Bartleby’s appearance is congruent with the physical characteristics of a vampire. The Scrivener is described as having gray eyes, pale face, small build, never ill, does not eat, and does not move outside of the narrators office: “I was quite sure he never visited any refectory or eating house” (par. 92). Bartleby was never seen eating food. He was seen eating ginger nuts, but never anything else. Vampires can eat food that humans do, but they ordinarily only require human blood. Although food does not hurt vampires, they can eat food if they so desire; it does not give them the nutrients that are needed to survive. No one in the story ever saw Bartleby eat or drink anything besides ginger nuts, which means that he does not require food, but something more nutritious. He could have possibly desired human blood.
The Scrivener’s attributes shine through in some of the narrators comments: “[…] pallidly neat, pitiably respectable, incurably forlorn!” (pa...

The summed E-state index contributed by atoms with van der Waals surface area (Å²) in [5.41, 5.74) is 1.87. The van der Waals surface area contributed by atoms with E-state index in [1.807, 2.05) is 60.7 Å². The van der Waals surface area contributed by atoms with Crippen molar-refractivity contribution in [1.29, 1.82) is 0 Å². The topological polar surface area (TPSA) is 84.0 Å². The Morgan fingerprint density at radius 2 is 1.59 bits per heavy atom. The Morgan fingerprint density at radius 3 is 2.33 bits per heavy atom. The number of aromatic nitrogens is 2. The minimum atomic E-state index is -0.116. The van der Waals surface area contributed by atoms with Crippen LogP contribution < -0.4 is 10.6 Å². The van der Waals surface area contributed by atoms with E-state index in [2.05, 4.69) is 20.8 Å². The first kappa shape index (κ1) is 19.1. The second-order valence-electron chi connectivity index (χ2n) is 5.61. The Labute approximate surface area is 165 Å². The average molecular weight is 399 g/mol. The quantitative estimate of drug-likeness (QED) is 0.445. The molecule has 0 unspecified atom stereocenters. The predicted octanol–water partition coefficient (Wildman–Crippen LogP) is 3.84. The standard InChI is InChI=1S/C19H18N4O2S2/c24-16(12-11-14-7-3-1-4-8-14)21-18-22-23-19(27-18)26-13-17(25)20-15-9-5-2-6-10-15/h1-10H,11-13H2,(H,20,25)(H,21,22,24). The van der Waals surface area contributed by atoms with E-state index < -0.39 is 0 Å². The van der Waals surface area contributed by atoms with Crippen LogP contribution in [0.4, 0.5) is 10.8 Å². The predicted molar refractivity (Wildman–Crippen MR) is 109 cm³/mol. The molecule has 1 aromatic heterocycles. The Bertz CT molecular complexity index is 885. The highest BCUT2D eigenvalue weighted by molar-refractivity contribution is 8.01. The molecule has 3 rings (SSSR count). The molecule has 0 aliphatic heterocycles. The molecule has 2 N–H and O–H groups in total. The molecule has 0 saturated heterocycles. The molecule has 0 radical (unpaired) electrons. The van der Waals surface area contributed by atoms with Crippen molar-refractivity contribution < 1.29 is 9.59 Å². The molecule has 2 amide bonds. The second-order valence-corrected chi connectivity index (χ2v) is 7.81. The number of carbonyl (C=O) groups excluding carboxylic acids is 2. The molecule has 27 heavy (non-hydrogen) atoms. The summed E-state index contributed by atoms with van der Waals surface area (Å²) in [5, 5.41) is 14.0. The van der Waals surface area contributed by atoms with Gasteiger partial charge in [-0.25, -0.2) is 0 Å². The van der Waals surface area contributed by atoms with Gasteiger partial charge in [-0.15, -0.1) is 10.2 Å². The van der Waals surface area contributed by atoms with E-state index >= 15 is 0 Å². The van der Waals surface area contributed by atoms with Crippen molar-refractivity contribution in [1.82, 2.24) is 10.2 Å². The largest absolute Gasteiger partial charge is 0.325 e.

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...e able to feed from any human because of the constant surveillance by guards, and knew that eventually he would meet his death there. The Scrivener completed his mission by not procuring the blood necessary to keep him alive. Bartleby knew well that he would not be able to feed, and consciously moved to the Egyptian masonry, where “The yard was entirely quiet [and] it was not accessible to the common prisoners” because he knew he was near his death. He wanted to die in peace and not allow anyone to get through into the masonry who might hinder his task.
Bartleby is clearly given attributes that are not human. Many of the characteristics given by Melville to Bartleby coincide with the most recognizable vampire attributes. As depicted many times in the story, Bartleby is a “pale” man. Bartleby is also never seen eating food, and he is never seen sleeping on a bed.
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